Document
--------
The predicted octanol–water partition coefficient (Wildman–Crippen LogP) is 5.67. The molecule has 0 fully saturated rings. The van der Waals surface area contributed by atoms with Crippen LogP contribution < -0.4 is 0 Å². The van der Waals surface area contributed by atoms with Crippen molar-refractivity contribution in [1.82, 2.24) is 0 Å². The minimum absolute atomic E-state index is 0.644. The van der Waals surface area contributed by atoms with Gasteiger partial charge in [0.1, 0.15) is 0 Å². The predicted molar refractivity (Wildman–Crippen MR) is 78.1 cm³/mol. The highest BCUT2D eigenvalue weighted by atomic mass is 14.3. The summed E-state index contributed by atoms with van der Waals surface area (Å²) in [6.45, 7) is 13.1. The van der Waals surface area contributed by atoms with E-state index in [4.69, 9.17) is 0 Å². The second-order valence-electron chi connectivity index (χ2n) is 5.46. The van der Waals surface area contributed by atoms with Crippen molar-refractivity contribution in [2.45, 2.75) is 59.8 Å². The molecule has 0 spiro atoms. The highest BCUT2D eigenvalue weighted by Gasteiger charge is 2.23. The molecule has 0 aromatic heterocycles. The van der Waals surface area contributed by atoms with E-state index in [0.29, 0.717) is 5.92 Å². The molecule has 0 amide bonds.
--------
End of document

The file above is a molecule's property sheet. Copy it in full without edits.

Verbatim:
The predicted octanol–water partition coefficient (Wildman–Crippen LogP) is 5.67. The molecule has 0 fully saturated rings. The van der Waals surface area contributed by atoms with Crippen LogP contribution < -0.4 is 0 Å². The van der Waals surface area contributed by atoms with Crippen molar-refractivity contribution in [1.82, 2.24) is 0 Å². The minimum absolute atomic E-state index is 0.644. The van der Waals surface area contributed by atoms with Gasteiger partial charge in [0.1, 0.15) is 0 Å². The predicted molar refractivity (Wildman–Crippen MR) is 78.1 cm³/mol. The highest BCUT2D eigenvalue weighted by atomic mass is 14.3. The summed E-state index contributed by atoms with van der Waals surface area (Å²) in [6.45, 7) is 13.1. The van der Waals surface area contributed by atoms with E-state index in [4.69, 9.17) is 0 Å². The second-order valence-electron chi connectivity index (χ2n) is 5.46. The van der Waals surface area contributed by atoms with Crippen molar-refractivity contribution in [2.45, 2.75) is 59.8 Å². The molecule has 0 spiro atoms. The highest BCUT2D eigenvalue weighted by Gasteiger charge is 2.23. The molecule has 0 aromatic heterocycles. The van der Waals surface area contributed by atoms with E-state index in [0.29, 0.717) is 5.92 Å². The molecule has 0 amide bonds.